The Chair establishes the Université de Montréal as one of the world's leading centres for the study of the international history of the United States, in particular in the French-speaking world.
MORE INFORMATION (in French)
Groupe de recherche sur les pouvoirs et les sociétés de l’Occident médiéval et moderne
The Group's program concerns the basics of social and political bonds during the lengthy reorganization of Western society, from the feudal fragmentation of powers (11th century) to the final consolidation of the modern state (18th century).
The central hypothesis is as follows: the medieval and modern social bond, until the 18th century at least, was founded on the complex and evolving interaction of a large number of competing networks of belonging. They tended to both build and occupy singular spaces and to create representations of their identity that in turn determined the social order and power relationships. This hypothesis seems to be verifiable for the entire space-time defined by the Group.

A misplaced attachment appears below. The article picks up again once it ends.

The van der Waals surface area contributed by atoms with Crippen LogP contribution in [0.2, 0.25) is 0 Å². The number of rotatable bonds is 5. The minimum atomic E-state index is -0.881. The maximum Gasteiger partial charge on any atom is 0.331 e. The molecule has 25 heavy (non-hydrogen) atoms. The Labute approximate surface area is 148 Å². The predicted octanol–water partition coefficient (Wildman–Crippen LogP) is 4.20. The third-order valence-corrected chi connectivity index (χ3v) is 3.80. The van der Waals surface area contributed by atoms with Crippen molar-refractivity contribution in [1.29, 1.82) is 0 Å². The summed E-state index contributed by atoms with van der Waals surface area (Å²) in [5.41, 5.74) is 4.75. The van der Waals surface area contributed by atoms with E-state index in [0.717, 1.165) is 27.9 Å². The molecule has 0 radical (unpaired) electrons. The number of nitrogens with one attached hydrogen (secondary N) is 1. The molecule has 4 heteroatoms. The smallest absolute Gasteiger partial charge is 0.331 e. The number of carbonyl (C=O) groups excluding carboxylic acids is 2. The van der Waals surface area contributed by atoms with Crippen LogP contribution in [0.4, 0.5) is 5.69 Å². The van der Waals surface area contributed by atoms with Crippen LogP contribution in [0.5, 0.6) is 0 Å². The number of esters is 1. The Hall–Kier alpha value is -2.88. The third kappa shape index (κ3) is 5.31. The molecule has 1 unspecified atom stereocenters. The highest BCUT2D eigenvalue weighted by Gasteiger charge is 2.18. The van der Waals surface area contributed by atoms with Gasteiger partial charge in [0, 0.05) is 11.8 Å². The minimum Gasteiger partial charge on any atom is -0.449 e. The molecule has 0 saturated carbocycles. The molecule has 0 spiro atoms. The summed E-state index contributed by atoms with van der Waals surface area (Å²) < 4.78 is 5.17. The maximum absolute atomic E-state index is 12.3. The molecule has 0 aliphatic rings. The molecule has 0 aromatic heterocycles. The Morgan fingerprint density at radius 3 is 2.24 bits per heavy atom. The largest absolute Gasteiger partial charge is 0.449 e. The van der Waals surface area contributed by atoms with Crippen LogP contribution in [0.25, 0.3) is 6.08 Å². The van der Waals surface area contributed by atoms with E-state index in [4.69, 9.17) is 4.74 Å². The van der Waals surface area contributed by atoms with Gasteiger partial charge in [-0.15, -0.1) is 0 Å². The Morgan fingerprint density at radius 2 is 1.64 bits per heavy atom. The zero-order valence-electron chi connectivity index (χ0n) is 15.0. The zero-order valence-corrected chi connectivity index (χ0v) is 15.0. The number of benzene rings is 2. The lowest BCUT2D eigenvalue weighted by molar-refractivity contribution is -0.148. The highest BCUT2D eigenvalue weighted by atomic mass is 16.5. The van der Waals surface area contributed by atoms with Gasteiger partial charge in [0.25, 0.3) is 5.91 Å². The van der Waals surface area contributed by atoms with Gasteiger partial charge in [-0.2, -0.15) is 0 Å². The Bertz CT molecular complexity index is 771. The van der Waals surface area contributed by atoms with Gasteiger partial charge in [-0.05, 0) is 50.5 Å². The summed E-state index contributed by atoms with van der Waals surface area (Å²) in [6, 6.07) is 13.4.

This program responds to urgent social pressures in the context of globalization and redefinition of powers. In addition, it is intended to support professors and students conducting fundamental research in specialized fields where the basic educational requirements are very high.
Modelling Change: The Paths of French
This major research project (MRP) funded by the Social Sciences and Humanities Research Council of Canada focuses on the history of the French language, starting with the French spoken in Canada during the New France era and going back to its origins in the Middle Ages. Language has great force of identity, both as a rallying power and a source of distinctness. This project focuses on the important changes that have reshaped the face of French through contacts with other languages and dialects and on the emergence of linguistic identities.